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There are a lot of options when it comes to a vacation, and it can be overwhelming when exploring a new city. The key is to know what to see without making the trip feel too regimented.

This template will help guarantee vacation nirvana no matter the next port of call.

1. Start with a rough schedule and a list of must-see attractions

Statue of Liberty, New York

The real enemy of a vacation is over planning. Nothing ruins a trip like creating a schedule and adhering to it like a stickler. Might as well say goodbye to fun now.

However, what is important on a vacation is not waiting until the last minute to open the guidebook, unless spontaneity is on tap. While spontaneity is a virtue, it is important to know how much time is available for exploring a city and how long it takes to drive from Point A to Point B. It’s also good to know museums and attractions hours as not all destinations are open from 9 a.m. to 5 p.m. every day.

This is also important for budgeting purposes.

2. Break away from the touristy areas

A group of people on rental bicycles ride past Crissy Field toward the Golden Gate Bridge Tuesday, Nov. 25, 2014, in San Francisco. At a nearby press conference two state assembly members announced legislation to prevent the Golden Gate Bridge Highway and Transportation District from assessing a sidewalk toll on pedestrians and cyclists crossing the bridge. (AP Photo/Eric Risberg)

There is nothing wrong with the tourist zones, and in many cities, they are the safest parts of town. The drawback is sometimes they can seem a little generic.

As part of the pre-trip research, take a moment to explore the parts of town that have interesting sights to see and that are located in neighborhoods that are friendly both day and night. Take Las Vegas as an example; it’s an extreme example, no doubt.

People usually come for the glitz and the glamour. But, when the bright lights start to become blinding — or the bank accounts are overdrawn — take a walk off The Strip and explore. Try heading over to the lesser-trafficked attractions in any given city. The Pinball Hall of Fame in one such place.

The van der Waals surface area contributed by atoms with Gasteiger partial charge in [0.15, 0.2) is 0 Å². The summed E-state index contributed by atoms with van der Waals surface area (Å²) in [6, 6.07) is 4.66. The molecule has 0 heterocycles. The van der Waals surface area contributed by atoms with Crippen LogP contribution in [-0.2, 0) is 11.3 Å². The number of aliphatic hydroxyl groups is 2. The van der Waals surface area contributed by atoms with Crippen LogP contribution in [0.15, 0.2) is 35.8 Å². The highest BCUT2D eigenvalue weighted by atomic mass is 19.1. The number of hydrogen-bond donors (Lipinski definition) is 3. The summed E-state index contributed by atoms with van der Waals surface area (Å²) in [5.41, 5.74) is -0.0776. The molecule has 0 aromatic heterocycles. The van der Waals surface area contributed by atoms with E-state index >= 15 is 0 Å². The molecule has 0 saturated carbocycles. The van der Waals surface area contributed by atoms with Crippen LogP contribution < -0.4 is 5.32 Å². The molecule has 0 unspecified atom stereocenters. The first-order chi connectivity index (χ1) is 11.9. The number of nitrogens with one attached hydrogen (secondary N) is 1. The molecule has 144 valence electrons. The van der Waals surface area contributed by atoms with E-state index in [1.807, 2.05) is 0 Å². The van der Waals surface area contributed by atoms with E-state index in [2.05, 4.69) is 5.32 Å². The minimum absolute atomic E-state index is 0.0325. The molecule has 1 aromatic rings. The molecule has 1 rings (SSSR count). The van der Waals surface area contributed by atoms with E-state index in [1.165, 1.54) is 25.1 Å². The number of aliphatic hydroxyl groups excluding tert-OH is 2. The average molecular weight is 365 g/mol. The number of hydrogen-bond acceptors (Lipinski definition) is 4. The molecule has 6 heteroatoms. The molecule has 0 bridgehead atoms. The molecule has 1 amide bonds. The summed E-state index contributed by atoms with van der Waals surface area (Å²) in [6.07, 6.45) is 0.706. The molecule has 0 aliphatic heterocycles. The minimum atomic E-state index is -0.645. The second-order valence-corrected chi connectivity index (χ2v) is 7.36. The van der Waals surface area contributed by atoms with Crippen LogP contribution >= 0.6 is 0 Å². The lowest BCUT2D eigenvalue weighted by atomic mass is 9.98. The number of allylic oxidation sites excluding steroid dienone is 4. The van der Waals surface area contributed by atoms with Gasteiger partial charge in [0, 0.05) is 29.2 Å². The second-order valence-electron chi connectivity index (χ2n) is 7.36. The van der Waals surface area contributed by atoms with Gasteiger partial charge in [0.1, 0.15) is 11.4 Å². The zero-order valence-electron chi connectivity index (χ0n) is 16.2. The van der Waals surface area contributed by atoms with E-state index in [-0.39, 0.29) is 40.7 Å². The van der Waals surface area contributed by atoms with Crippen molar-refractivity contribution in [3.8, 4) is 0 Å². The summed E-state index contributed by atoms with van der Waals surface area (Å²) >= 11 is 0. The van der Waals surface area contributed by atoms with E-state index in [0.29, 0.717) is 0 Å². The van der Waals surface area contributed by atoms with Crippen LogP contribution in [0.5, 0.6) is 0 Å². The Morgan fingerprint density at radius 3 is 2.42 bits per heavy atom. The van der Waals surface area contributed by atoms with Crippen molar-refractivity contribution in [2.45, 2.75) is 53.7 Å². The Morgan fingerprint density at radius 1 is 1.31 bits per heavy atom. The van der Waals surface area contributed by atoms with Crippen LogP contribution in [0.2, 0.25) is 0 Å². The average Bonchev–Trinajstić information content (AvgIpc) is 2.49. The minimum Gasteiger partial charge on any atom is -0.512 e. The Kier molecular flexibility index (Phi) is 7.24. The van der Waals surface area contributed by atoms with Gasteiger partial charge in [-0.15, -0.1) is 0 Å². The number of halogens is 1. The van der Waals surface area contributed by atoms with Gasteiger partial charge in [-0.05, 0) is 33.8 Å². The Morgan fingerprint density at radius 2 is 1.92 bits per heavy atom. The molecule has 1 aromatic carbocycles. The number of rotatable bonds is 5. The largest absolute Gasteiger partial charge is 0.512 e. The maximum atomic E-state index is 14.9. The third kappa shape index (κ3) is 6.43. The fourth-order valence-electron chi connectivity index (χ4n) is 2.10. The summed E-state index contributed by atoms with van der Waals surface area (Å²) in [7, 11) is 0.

The museum features an extensive collection of working pinball machines. It’s cheap, fun and not full of tourists. The downside is there are no free drinks like there are at the slot machines.

3. Know where to find that quintessential photo opportunity

Kaye Kerr, left, and Ian Kerr take photographs from the South Rim of the Grand Canyon National Park in Arizona on Thursday, Feb. 26, 2009. The couple from Winnipeg, Canada, visited the Grand Canyon on the 90th anniversary of its designation as a national park. (AP Photo/Felicia Fonseca)

Every city has a vantage point that is built for the guidebooks. It’s no fun to return home and find a photograph on the web and think, “I wonder how I could have captured a similar snapshot.”

In Indianapolis, that means making sure the Soldiers’ and Sailors’ Monument is on the itinerary. The historic memorial in the heart of the city offers some of the best views from atop the 284-foot, six-inch-tall obelisk-shaped monument.

4. Find a museum that tells the local story

Barbed Wire Museum, McLean, Texas

It’s safe to say pretty much every city has a museum dedicated to either local history or an industry that helped shape the city into what it is today. In Nashville, Tenn., given country music’s inextricable link to the city, that might mean a visit to the Country Music Hall of Fame and Museum or the Johnny Cash Museum.